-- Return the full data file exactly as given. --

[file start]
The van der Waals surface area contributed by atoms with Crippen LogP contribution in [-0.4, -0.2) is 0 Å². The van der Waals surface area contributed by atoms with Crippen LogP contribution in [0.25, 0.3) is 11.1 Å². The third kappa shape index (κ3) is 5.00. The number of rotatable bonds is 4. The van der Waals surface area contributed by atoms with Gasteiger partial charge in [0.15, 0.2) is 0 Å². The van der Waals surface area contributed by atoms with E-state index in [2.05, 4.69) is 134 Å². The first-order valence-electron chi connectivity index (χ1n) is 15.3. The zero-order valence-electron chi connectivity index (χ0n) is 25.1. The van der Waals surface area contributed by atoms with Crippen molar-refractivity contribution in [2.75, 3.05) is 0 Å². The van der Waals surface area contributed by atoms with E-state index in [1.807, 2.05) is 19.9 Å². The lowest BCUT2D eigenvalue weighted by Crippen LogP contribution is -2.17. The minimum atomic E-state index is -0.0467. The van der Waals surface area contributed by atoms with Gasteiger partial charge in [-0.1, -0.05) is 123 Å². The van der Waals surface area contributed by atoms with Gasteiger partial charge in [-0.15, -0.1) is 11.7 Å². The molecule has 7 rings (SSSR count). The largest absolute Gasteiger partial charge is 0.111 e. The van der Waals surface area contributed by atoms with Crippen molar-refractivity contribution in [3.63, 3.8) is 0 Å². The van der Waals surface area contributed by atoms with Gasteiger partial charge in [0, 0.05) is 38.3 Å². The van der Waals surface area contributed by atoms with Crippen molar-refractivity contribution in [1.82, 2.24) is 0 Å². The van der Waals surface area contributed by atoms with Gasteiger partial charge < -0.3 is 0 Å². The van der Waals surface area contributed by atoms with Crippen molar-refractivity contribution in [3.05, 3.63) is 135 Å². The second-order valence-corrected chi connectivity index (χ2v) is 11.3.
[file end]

The van der Waals surface area contributed by atoms with Crippen LogP contribution in [-0.4, -0.2) is 0 Å². The van der Waals surface area contributed by atoms with Crippen LogP contribution in [0.25, 0.3) is 11.1 Å². The third kappa shape index (κ3) is 5.00. The number of rotatable bonds is 4. The van der Waals surface area contributed by atoms with Gasteiger partial charge in [0.15, 0.2) is 0 Å². The van der Waals surface area contributed by atoms with E-state index in [2.05, 4.69) is 134 Å². The first-order valence-electron chi connectivity index (χ1n) is 15.3. The zero-order valence-electron chi connectivity index (χ0n) is 25.1. The van der Waals surface area contributed by atoms with Crippen molar-refractivity contribution in [2.75, 3.05) is 0 Å². The van der Waals surface area contributed by atoms with E-state index in [1.807, 2.05) is 19.9 Å². The lowest BCUT2D eigenvalue weighted by Crippen LogP contribution is -2.17. The minimum atomic E-state index is -0.0467. The van der Waals surface area contributed by atoms with Gasteiger partial charge in [-0.1, -0.05) is 123 Å². The van der Waals surface area contributed by atoms with Gasteiger partial charge in [-0.15, -0.1) is 11.7 Å². The molecule has 7 rings (SSSR count). The largest absolute Gasteiger partial charge is 0.111 e. The van der Waals surface area contributed by atoms with Crippen molar-refractivity contribution in [3.63, 3.8) is 0 Å². The van der Waals surface area contributed by atoms with Gasteiger partial charge in [0, 0.05) is 38.3 Å². The van der Waals surface area contributed by atoms with Crippen molar-refractivity contribution in [1.82, 2.24) is 0 Å². The van der Waals surface area contributed by atoms with Gasteiger partial charge < -0.3 is 0 Å². The van der Waals surface area contributed by atoms with Crippen molar-refractivity contribution in [3.05, 3.63) is 135 Å². The second-order valence-corrected chi connectivity index (χ2v) is 11.3.